on Job 36 :29
Can any understand the spreadings of the clouds - Though the vapor appear to be fortuitously raised, and subject, when suspended in the atmosphere, to innumerable accidents, to different winds and currents which might drive it all to the sandy deserts, or direct its course so that it should fall again into the great deep from which it has been exhaled, without watering and refreshing the earth; yet so does the good and wise providence of God manage this matter, that every part of the arable terrene surface receives an ample supply; and in every place, where requisite, it may be truly said that "The rain cometh down, and the snow from heaven, and water the earth, and cause it to bring forth and bud, that it may minister seed to the sower, and bread to the eater." In Egypt, where there is little or no rain, the earth is watered by the annual inundation of the Nile; there, because this system of evaporation is not necessary, it does not exist. Who can account for this economy? How are these clouds so judiciously and effectually spread through the atmosphere, so as to supply the wants of the earth, of men, and of cattle? I ask, with Elihu, "Who can understand the spreadings of these clouds?" And I should like to see that volunteer in the solution of paradoxes who would step forward and say, I am the man.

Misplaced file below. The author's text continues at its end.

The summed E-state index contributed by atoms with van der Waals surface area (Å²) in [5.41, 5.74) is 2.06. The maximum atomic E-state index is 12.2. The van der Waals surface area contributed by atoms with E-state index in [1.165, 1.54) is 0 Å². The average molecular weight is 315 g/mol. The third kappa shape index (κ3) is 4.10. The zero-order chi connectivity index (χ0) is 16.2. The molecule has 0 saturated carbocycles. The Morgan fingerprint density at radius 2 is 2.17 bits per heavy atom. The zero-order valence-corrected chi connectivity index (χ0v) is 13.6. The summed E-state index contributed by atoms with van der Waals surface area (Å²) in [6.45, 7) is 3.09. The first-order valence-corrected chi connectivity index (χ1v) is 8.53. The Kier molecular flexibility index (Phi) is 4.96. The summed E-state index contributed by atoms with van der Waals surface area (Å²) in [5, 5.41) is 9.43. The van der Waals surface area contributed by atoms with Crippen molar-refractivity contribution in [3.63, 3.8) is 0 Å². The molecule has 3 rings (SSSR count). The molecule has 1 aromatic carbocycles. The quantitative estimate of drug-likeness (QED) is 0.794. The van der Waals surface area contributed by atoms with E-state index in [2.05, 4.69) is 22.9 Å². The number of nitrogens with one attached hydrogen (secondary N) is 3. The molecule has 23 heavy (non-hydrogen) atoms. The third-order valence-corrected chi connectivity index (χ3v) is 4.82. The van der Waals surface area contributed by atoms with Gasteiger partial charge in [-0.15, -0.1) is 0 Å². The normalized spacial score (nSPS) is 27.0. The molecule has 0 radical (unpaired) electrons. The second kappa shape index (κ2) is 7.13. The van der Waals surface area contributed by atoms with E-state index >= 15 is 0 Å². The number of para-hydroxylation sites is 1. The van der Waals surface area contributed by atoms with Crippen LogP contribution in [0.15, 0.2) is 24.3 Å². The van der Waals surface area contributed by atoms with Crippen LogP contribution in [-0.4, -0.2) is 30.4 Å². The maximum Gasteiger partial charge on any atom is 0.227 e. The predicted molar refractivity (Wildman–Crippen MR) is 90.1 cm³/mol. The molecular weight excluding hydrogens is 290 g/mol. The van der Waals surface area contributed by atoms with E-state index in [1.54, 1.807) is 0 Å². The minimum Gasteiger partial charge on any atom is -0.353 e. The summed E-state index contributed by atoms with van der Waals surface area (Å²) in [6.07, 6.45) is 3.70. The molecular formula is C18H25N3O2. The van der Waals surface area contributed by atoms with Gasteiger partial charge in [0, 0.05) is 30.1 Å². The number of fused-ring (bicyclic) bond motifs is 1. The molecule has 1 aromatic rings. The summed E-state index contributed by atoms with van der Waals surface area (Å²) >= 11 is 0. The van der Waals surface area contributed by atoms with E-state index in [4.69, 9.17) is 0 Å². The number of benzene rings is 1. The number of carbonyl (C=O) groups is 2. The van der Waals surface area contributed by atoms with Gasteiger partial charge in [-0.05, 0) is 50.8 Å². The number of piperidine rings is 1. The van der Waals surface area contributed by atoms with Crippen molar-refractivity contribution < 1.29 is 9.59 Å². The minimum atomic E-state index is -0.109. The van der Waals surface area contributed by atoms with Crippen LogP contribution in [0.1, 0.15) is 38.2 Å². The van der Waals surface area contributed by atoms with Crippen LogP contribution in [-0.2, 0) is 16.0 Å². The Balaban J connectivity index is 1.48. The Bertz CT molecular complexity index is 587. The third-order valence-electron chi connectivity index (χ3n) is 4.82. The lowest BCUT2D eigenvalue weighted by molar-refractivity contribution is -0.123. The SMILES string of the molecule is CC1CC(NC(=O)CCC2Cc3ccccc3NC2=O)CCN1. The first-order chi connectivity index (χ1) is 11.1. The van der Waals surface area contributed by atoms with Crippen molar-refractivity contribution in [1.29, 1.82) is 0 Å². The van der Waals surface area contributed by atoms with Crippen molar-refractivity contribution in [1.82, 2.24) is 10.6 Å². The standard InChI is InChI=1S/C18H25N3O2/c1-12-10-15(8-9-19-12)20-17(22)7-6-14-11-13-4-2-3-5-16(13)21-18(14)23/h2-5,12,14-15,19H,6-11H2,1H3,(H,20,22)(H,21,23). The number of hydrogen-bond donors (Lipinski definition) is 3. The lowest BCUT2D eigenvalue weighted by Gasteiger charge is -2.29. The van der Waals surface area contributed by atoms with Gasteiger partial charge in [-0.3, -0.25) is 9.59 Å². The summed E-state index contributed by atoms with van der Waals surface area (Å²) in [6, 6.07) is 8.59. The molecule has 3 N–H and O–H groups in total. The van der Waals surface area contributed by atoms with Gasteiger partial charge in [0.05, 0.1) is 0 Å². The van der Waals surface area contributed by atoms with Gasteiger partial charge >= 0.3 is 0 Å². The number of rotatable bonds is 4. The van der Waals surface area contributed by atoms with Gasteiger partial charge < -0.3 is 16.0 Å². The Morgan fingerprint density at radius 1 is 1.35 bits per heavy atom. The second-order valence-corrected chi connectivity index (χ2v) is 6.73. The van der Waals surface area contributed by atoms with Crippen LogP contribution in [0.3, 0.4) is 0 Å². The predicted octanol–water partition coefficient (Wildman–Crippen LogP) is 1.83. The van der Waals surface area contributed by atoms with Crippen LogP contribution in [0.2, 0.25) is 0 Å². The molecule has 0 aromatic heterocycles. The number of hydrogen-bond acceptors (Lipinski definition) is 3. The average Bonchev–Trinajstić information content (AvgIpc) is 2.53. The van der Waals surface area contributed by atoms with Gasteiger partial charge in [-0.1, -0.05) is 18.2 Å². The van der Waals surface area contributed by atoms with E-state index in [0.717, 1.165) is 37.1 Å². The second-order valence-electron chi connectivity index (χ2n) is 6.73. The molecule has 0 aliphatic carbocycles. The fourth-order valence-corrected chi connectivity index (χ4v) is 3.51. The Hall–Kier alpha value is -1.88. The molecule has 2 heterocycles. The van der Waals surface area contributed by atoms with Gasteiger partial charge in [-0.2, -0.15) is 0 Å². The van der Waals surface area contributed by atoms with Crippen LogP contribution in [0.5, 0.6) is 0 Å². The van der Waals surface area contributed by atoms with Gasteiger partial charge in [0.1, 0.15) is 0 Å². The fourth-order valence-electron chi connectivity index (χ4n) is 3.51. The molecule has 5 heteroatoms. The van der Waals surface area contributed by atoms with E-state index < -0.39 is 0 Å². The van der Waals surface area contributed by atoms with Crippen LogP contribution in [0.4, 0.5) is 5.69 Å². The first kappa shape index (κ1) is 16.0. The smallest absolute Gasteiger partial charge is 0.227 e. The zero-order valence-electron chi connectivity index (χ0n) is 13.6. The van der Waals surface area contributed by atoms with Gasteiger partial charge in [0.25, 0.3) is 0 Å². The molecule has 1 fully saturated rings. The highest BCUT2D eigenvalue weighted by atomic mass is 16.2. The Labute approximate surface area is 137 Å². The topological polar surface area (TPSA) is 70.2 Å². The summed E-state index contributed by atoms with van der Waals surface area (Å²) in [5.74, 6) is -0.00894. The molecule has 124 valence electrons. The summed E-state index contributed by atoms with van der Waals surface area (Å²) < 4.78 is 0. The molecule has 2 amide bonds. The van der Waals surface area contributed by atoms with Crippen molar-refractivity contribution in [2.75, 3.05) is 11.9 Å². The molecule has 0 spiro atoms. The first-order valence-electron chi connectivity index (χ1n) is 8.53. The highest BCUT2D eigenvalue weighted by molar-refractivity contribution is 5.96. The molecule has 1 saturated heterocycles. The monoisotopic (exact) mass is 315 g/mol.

The noise of his tabernacle? - By the tabernacle we may understand the whole firmament or atmospheric expansion; the place where the Almighty seems more particularly to dwell; whence he sends forth the rain of his strength, and the thunder of his power. The noise must refer to the blowing of winds and tempests. or to the claps, peals, and rattling of thunder, by means of the electric fluid.
on Job 36 :29
Also, can any understand the spreadings of the clouds? - The out spreading - the manner in which they expand themselves over us. The idea is, that the manner in which the clouds seem to "spread out," or unfold themselves on the sky, could not be explained, and was a striking proof of the wisdom and power of God. In the early periods of the world, it could not be expected that the causes of these phenomena would be known. Now that the causes "are" better known, however, they do not less indicate the wisdom and power of God, nor are these facts less fitted to excite our wonder. The simple and beautiful laws by which the clouds are suspended; by which they roll in the sky; by which they spread themselves out - as in a rising tempest, and by which they seem to unfold themselves over the heavens, should increase, rather than diminish, our conceptions of the wisdom and power of the Most High.
Or, the noise of his tabernacle - Referring, doubtless, to thunder. The clouds are represented as a tent or pavilion spread out for the dwelling of God (compare the notes at Isaiah 40:22), and the idea here is, that the noise made in a thunder-storm is in the unique dwelling of God. Herder well expresses it, "The fearful thunderings in his tent," compare Psalm 18:11 -
He made darkness his secret place,
His pavilion round about him were dark waters and thick clouds of the skies.
The sense here is, who can understand and explain the cause of thunder? The object of Elihu in this is, to show how great and incomprehensible is God, and nature furnishes few more impressive illustrations of this than the crash of thunder.
on Job 36 :29